You write that the biggest problem the labor movement faces is not declining numbers but declining power. But don’t numbers contribute to power?
The numbers are important, especially for workers who need organizations to be able to fight their battles [with employers]. But unions in the United States do not recognize that a militant minority can have a tremendous effect if it engages in direct action—as unions do in France, and as the Service Employees [International Union] (SEIU) has done with fast-food workers and the United Food and Commercial Workers (UFCW) has at Walmart, in conducting elective one-day strikes in several cities.
You advocate a labor movement that is “post-political.” What do you mean by that?
Post-political means that the union movement may endorse candidates or run its own, but essentially does not rely on electoral politics and public officials—that is, the state—to fulfill its goals. Instead, unions should rely on their own resources, on their own members and on their own imaginations to create conditions to make their members’ lives better, in the way that unions, especially in the early-to-mid-20th century, once established and ran very good, moderate-cost cooperative housing.
We’ve been relying for so long on politicians to solve problems that the union membership no longer really relies on its own power. The proper word is really “post-electoral” or “post-state,” and it once had a tremendous resonance among large numbers of workers.
Are electoral politics no longer important?
No, unfortunately, they still are. But I do think they have been horrendously over-emphasized at the expense of organizing and issues such as education, housing and public transportation. Unions have become supplicants of the Democratic Party and depend on the electoral system to resolve workers’ problems.
You mention Occupy as a model. But its main achievement was making common political currency out of the clash between the 99% and the 1%.
Occupy refused to be programmatic, and it has virtually disappeared. But Occupy revived the old tactics of civil disobedience and direct action. And by still relying on elections and on contracts and grievance procedures rather than engaging in direct action, unions are on the road to doom.
You write that much of the problem of the American labor movement stems from weak leaders. What led to that situation? Do conservative memberships elect conservative leaders?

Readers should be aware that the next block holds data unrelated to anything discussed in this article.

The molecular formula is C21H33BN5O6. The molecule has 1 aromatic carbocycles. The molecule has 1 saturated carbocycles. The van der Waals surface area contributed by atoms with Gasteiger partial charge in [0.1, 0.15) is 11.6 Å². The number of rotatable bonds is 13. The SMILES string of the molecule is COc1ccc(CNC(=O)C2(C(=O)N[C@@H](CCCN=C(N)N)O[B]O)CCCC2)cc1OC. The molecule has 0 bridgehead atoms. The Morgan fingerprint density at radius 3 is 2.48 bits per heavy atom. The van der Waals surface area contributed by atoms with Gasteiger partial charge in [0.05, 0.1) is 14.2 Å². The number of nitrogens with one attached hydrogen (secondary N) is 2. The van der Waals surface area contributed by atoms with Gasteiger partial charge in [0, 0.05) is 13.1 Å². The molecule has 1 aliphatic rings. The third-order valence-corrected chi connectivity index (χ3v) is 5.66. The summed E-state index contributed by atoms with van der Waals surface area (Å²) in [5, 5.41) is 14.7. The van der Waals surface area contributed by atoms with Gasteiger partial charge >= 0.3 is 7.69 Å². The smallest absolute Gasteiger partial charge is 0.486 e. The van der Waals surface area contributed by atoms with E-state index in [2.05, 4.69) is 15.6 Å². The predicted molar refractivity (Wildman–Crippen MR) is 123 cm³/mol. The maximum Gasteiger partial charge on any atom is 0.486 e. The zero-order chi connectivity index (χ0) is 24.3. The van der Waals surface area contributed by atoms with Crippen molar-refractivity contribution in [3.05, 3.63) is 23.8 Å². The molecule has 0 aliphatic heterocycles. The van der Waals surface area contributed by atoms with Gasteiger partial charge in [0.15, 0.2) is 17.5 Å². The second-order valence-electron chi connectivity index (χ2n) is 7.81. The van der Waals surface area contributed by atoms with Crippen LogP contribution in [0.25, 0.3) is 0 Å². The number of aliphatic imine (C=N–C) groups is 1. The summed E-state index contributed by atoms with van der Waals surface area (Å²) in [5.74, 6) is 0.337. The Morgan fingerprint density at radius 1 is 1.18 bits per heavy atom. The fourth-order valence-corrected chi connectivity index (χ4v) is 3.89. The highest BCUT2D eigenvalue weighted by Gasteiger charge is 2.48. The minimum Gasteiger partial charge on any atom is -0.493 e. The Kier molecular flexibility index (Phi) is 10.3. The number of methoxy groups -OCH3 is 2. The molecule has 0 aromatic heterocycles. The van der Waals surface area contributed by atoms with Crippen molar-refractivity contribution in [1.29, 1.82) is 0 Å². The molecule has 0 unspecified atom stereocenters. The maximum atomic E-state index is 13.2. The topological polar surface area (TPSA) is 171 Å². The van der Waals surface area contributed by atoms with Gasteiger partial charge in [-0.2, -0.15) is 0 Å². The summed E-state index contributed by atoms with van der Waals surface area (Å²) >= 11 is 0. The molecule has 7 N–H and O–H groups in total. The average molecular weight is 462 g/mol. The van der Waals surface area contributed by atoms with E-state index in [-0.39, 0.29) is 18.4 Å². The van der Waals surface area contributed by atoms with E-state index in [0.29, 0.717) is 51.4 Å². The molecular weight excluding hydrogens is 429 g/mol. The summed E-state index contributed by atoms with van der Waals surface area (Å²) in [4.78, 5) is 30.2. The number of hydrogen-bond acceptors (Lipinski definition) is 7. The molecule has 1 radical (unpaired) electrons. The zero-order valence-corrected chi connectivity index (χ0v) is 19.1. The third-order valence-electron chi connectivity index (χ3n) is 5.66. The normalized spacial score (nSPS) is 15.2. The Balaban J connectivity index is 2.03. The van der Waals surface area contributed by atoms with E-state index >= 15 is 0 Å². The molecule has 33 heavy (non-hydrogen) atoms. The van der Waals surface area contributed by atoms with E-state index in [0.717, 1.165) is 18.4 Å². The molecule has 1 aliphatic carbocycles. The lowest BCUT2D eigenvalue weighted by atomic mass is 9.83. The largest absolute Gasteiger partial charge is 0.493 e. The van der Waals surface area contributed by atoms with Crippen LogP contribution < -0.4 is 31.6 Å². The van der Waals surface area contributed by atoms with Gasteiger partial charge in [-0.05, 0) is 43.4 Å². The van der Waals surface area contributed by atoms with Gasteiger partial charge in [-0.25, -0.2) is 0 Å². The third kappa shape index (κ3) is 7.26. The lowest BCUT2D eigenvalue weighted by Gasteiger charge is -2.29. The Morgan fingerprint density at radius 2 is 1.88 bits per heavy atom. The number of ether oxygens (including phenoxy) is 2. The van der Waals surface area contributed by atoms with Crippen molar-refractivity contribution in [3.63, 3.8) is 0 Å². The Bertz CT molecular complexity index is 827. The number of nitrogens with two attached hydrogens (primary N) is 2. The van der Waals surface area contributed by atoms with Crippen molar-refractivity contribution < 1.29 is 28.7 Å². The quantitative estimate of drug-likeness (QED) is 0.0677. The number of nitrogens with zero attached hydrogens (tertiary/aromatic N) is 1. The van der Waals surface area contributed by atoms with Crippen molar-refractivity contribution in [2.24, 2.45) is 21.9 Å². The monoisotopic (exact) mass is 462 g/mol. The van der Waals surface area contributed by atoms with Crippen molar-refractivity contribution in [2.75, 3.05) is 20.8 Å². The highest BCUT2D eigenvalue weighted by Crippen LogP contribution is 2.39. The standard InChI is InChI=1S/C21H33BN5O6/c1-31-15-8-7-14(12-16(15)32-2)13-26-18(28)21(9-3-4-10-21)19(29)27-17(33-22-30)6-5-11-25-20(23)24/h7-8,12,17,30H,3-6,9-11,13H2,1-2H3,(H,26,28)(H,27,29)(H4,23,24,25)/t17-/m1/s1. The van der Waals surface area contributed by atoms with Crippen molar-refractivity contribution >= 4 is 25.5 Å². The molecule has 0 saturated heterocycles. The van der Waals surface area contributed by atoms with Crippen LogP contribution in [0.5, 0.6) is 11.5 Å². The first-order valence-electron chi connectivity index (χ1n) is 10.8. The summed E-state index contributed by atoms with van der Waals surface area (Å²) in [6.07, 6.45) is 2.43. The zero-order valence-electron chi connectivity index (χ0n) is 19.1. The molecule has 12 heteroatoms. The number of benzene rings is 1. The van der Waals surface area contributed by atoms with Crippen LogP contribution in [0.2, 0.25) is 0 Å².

I don’t think that union leadership actually reflects the views of the members. Many of these unions have become general workers’ unions. They do not organize in one specific industry. And it’s very difficult for that diverse membership to create an internal democratic opposition that can win. There is no democratic education program to expose them to new ideas and information. So members are voting for leaders to be custodians of an insurance company that provides benefits. But workers don’t really expect them to be seriously involved in their day-to-day struggles, which are often led by the shop steward system—if the shop stewards are still there—and not by the national leaders.
You see some hope in movements on the outskirts of the labor movement and strategies such as minority unionism, which the United Auto Workers pursued after its organizing loss at Volkswagen.
I was very surprised and pleased by that. The only mistake is that the UAW is not going to charge dues until they have a contract. I think workers who join unions should pay their own way.
Do you see encouraging signs in unions working with community groups on housing and banking issues, or of AFL-CIO President Richard Trumka recently speaking out strongly on racism?
It’s a great sign, but Trumka does not have much influence over the international unions that really have the power. It will take much more than the statements by Trumka to get the labor movement to become a labor movement again. The impetus to change is going to have to come from both inside and outside of the union movement.
Some of what SEIU and UFCW have done to organize low-wage workers is very important. Unions have also reached out to many of the more than 200 worker centers, even though the amount of assistance that centers get from unions is still sparse. Also, many unions showed up at the climate change demonstration in September in New York City (though the AFL-CIO support for the Keystone pipeline is regressive). They see the need to form alliances with other social movements, as they have done with the Black Freedom Movement and the feminist movement.